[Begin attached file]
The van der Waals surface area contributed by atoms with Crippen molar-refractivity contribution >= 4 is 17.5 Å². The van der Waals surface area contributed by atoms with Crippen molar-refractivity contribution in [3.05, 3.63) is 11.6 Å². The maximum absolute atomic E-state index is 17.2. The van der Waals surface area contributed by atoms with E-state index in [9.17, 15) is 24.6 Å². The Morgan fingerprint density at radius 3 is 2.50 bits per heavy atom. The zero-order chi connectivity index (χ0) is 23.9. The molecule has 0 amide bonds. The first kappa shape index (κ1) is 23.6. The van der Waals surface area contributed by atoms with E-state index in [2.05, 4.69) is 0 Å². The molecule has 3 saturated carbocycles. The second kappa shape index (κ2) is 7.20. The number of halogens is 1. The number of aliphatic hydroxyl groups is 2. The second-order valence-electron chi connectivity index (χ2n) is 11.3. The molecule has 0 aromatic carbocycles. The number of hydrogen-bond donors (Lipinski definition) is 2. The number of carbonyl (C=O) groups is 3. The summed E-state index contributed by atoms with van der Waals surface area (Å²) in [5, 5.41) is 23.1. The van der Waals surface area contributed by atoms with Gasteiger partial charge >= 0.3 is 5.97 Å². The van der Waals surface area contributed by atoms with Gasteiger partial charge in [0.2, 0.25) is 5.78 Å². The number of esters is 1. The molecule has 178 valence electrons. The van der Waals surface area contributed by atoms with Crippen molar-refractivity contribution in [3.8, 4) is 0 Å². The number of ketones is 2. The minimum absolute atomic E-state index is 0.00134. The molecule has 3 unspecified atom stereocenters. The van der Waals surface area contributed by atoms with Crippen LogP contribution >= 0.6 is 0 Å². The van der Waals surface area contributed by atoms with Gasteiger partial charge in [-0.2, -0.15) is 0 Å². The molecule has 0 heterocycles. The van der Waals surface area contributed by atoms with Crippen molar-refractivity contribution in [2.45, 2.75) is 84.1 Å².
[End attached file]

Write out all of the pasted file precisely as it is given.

The van der Waals surface area contributed by atoms with Crippen molar-refractivity contribution >= 4 is 17.5 Å². The van der Waals surface area contributed by atoms with Crippen molar-refractivity contribution in [3.05, 3.63) is 11.6 Å². The maximum absolute atomic E-state index is 17.2. The van der Waals surface area contributed by atoms with E-state index in [9.17, 15) is 24.6 Å². The Morgan fingerprint density at radius 3 is 2.50 bits per heavy atom. The zero-order chi connectivity index (χ0) is 23.9. The molecule has 0 amide bonds. The first kappa shape index (κ1) is 23.6. The van der Waals surface area contributed by atoms with E-state index in [2.05, 4.69) is 0 Å². The molecule has 3 saturated carbocycles. The second kappa shape index (κ2) is 7.20. The number of halogens is 1. The number of aliphatic hydroxyl groups is 2. The second-order valence-electron chi connectivity index (χ2n) is 11.3. The molecule has 0 aromatic carbocycles. The number of hydrogen-bond donors (Lipinski definition) is 2. The number of carbonyl (C=O) groups is 3. The summed E-state index contributed by atoms with van der Waals surface area (Å²) in [5, 5.41) is 23.1. The van der Waals surface area contributed by atoms with Gasteiger partial charge >= 0.3 is 5.97 Å². The van der Waals surface area contributed by atoms with Gasteiger partial charge in [0.2, 0.25) is 5.78 Å². The number of esters is 1. The molecule has 178 valence electrons. The van der Waals surface area contributed by atoms with Crippen molar-refractivity contribution in [3.8, 4) is 0 Å². The number of ketones is 2. The minimum absolute atomic E-state index is 0.00134. The molecule has 3 unspecified atom stereocenters. The van der Waals surface area contributed by atoms with Crippen LogP contribution >= 0.6 is 0 Å². The van der Waals surface area contributed by atoms with Gasteiger partial charge in [-0.2, -0.15) is 0 Å². The molecule has 0 heterocycles. The van der Waals surface area contributed by atoms with Crippen molar-refractivity contribution in [2.45, 2.75) is 84.1 Å².